January 31, 2011

A Jeep Ride in Africa

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The storm clouds hung low that afternoon, choking the sunlight as the sky grew dark. The rivers were already beginning to flood and we would soon be trapped, for the trail to the main road becomes impassable once the brunt of the storm hits. As we raced down the pebbled path another boom erupted from above, rattling the entire chassis of the jeep. The road lacked streetlights, but the virulent lightning storm cadenced flashes of light, which would develop glimpses of the next stretch of road allowing us to adventure onward. Nature is wild and invigorating when experienced in its purest untainted element, and it saved my life.

It had been too long since I returned to the global south. Indeed, I’ve been suffocating for the last ten years, but something about that open dirt road, even as I filled my lungs with dust, allowed me to finally breath again. Every stone seems to have been turned in the developed world. Big cities, where everything is paved –– a skyline replaces the sky and stars. What is left to discover?

We were racing out of a game reserve in Namibia –– found in the southern continent of Africa –– which was thousands of hectares grand, all private land passed down through inheritance from the families of European colonizers.

The ride back to the backpackers lodge was full of history that has grazed very few ears.  The thick droplets colliding with the windows were deafening, and I listened intently, for although I was sitting in the driver’s seat, here in Namibia, I was a passenger. As loud as he could, my Namibian friend began telling us stories of not too long ago: “During apartheid, there were curfews on everything. You can’t go do certain things … this bakery, that barbershop, people did what they were told. It’s just the way people thought it was supposed to be. I don’t understand why or how people can treat each other like dogs.”

He explained the complex history of Namibia, from the Boers whose trademark cutting off of arms and limbs to subjugate a population are now practiced by the Lord’s Resistance Army in the Democratic Republic of Congo.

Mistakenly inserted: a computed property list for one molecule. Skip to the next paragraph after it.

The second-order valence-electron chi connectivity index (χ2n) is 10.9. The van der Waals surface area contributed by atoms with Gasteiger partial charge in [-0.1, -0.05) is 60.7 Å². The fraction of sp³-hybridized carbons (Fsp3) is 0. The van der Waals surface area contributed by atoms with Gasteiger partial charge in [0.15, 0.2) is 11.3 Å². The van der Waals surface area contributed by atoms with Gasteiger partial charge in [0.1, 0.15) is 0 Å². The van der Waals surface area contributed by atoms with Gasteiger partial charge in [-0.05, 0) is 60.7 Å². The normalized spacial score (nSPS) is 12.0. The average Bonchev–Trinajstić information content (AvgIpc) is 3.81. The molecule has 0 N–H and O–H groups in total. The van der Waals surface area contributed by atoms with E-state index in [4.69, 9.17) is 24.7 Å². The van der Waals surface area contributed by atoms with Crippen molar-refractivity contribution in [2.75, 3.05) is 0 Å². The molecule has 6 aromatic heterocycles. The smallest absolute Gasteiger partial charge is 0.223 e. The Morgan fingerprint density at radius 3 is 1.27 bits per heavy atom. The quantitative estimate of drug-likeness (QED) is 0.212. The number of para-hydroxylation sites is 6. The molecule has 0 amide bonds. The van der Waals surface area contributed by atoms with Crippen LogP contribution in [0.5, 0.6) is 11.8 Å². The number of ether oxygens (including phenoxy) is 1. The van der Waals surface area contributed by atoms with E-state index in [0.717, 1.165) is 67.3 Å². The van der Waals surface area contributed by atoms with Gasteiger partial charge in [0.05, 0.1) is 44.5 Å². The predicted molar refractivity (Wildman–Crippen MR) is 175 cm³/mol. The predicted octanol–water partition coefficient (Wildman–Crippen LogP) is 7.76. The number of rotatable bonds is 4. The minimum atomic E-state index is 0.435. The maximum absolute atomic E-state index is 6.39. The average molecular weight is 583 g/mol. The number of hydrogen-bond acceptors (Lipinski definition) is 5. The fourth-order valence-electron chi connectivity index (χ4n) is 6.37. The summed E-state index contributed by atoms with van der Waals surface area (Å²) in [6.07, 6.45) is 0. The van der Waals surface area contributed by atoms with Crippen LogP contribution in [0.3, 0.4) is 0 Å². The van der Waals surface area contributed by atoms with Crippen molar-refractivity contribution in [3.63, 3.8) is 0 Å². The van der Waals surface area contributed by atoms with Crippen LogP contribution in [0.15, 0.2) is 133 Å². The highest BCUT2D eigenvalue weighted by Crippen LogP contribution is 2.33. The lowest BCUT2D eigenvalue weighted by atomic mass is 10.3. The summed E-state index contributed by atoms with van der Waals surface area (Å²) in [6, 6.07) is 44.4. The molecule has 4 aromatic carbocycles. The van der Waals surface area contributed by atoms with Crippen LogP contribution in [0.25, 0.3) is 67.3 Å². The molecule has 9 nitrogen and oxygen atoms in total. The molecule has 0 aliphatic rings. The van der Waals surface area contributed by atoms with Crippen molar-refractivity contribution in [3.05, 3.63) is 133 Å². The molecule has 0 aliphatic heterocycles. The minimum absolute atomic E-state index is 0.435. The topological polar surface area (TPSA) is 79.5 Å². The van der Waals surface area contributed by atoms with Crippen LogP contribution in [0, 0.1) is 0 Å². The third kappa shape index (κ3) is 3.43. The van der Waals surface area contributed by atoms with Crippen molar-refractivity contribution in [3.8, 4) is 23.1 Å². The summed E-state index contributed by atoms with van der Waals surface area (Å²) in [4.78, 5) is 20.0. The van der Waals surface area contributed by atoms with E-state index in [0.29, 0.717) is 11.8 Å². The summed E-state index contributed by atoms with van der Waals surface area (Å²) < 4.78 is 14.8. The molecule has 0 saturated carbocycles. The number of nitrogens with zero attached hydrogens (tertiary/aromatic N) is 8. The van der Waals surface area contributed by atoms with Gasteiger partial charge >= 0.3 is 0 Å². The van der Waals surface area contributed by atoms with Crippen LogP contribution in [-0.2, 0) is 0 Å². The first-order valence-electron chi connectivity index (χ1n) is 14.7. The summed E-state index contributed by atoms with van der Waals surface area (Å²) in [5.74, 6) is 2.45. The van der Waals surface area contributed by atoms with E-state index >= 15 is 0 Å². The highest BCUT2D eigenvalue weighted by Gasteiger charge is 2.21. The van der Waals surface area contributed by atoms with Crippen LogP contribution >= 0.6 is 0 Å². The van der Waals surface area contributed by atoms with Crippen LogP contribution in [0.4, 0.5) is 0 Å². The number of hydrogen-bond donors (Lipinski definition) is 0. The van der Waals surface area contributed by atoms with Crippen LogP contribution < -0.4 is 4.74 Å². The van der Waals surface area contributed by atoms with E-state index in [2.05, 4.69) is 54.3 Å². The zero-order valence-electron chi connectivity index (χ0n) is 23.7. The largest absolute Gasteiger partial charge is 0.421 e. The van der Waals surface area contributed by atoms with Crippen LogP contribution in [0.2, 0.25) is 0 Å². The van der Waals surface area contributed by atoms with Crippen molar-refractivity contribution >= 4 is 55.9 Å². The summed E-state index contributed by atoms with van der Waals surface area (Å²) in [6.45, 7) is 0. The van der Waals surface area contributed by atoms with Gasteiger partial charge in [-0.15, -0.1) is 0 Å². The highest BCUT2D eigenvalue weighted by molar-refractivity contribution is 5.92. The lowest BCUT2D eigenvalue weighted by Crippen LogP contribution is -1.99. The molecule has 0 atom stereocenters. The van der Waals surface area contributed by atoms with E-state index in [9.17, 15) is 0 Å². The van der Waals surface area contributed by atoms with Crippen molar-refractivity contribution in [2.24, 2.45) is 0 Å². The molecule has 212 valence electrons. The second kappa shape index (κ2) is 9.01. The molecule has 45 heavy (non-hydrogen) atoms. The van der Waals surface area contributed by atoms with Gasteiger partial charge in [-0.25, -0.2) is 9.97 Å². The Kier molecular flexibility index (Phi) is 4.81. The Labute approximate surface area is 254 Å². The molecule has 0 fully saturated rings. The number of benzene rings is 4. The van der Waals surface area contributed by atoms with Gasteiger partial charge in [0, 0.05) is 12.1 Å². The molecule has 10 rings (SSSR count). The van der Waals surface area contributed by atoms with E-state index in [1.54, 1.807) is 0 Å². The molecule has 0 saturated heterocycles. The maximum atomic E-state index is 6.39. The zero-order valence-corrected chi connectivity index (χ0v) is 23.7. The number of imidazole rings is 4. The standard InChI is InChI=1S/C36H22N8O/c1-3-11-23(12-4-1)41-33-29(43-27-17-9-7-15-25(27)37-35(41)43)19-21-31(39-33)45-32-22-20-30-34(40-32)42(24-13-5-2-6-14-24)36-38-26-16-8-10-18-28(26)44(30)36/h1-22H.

How the Germans came next to Namibia and built such infrastructure as the Luderitz campsite in Shark Island. 60,000 Herero’s were killed in these concentration camps that were no different from the holocaust, except these stories don’t make it to Hollywood scripts. Women, children and entire families were worked to death or died from hunger, thirst, and disease. By the cartloads their bodies were wheel barreled to the beach where they would be buried a few inches deep, allowing the tide to wash away the dead Herero people and become food for the sharks.

The early 20th century was the height of racial sciences, and German and European craniology departments had a huge demand for human African body parts, which they used to cement the scala natura of races. The decapitated heads of babies were exported from Namibia and placed juxtaposed to those of apes in the German morphology and anthropology texts of the 1900s. After WWII, when Namibia became part of the British empire, apartheid was introduced and exacerbated and further entrenched racism and segregation onto the land. Dark skinned Africans from Windhoek were ousted into separate shanty towns and slums, where many of these people still reside.